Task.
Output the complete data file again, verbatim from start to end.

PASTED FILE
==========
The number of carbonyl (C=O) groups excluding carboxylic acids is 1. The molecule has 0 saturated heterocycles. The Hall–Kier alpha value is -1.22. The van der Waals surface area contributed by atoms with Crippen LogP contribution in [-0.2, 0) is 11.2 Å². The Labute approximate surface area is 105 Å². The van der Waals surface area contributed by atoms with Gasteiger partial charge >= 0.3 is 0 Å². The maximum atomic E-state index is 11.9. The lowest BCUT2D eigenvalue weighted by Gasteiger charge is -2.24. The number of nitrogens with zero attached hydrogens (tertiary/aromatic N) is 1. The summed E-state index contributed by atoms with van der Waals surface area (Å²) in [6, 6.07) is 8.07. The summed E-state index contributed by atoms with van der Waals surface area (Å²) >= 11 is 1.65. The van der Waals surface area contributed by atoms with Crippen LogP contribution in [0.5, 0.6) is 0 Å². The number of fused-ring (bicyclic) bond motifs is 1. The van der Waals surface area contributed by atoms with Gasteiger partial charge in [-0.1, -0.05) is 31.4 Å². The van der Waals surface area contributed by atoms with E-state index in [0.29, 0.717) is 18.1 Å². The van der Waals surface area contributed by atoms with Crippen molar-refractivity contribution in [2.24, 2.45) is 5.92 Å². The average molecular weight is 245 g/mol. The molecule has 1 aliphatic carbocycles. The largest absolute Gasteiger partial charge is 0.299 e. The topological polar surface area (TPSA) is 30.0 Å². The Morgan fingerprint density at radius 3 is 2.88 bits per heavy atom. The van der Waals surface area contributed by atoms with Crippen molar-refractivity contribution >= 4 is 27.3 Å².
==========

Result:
The number of carbonyl (C=O) groups excluding carboxylic acids is 1. The molecule has 0 saturated heterocycles. The Hall–Kier alpha value is -1.22. The van der Waals surface area contributed by atoms with Crippen LogP contribution in [-0.2, 0) is 11.2 Å². The Labute approximate surface area is 105 Å². The van der Waals surface area contributed by atoms with Gasteiger partial charge >= 0.3 is 0 Å². The maximum atomic E-state index is 11.9. The lowest BCUT2D eigenvalue weighted by Gasteiger charge is -2.24. The number of nitrogens with zero attached hydrogens (tertiary/aromatic N) is 1. The summed E-state index contributed by atoms with van der Waals surface area (Å²) in [6, 6.07) is 8.07. The summed E-state index contributed by atoms with van der Waals surface area (Å²) >= 11 is 1.65. The van der Waals surface area contributed by atoms with Crippen LogP contribution in [0.5, 0.6) is 0 Å². The number of fused-ring (bicyclic) bond motifs is 1. The van der Waals surface area contributed by atoms with Gasteiger partial charge in [-0.1, -0.05) is 31.4 Å². The van der Waals surface area contributed by atoms with E-state index in [0.29, 0.717) is 18.1 Å². The van der Waals surface area contributed by atoms with Crippen molar-refractivity contribution in [2.24, 2.45) is 5.92 Å². The average molecular weight is 245 g/mol. The molecule has 1 aliphatic carbocycles. The largest absolute Gasteiger partial charge is 0.299 e. The topological polar surface area (TPSA) is 30.0 Å². The Morgan fingerprint density at radius 3 is 2.88 bits per heavy atom. The van der Waals surface area contributed by atoms with Crippen molar-refractivity contribution >= 4 is 27.3 Å².